Starting to Automate - PHP
Did you ever have one of those sites that started out small, but kept growing and growing? Adding new pages to a site or removing old ones can often take more time than developing the pages themselves.
The first step in automating the generation of these pages is to determine which page is being displayed. PHP comes with great environmental variable support, so determining this information is fairly straightforward.
I've found that certain environmental variables are not uniformly supported on all implementations of PHP and all servers. Since my local development machine is a Windows 95 box and the Internet server a Unix box, the code that works on both is a bit convoluted. But it works on all installations I've tested it on.
This code, which should be put at the top of the script, simply puts the name of the current page (with no file type suffix) into the $page variable:
You will probably have to adjust the "4" in line 3, and
the "3" in line 4 since they refer to the depth of the directories on your machine, and that's likely to be different than mine. Inserting an echo "$page n"; between each line in the above snippet helps to track where things are going while adjusting lines 3 and 4 to work properly in your configuration.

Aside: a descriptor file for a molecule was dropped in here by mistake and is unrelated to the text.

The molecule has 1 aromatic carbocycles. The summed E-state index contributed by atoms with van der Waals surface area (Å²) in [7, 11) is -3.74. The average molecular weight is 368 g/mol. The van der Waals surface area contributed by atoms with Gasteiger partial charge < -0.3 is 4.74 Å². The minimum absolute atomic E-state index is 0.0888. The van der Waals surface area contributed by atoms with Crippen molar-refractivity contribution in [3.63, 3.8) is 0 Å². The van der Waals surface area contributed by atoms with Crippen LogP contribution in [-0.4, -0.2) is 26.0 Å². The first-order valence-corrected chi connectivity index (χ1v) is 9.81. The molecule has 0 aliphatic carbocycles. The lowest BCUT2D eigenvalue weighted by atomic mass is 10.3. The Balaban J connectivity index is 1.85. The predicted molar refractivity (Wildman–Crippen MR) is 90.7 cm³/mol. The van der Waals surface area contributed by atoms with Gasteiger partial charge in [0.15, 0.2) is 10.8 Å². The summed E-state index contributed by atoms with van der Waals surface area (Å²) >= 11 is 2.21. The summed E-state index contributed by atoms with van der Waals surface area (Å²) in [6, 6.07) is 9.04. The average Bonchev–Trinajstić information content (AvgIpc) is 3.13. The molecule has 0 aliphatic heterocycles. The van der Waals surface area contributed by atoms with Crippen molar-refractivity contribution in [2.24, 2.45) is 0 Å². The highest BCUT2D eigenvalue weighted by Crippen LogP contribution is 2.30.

Now that we have the current page name without any file extensions, we're ready to start having PHP automate some items, such as the header graphic. Replace the "1 - Header Area" text with this line:
Notice the "inline" PHP in the SRC attribute, which just
echoes the page name followed by the "-h" suffix. The height and width attributes are "hard wired" in, but can be changed at any time if the dimensions of the graphics change.
Since this site will have more than one page, the script will have to know what the other pages in the site are named. For ease of maintenance, do this in a separate script called PAGES.HTML that is INCLUDEd in the main script. All PAGES.HTML does it to define an array containing the names of all the pages to be dynamically generated.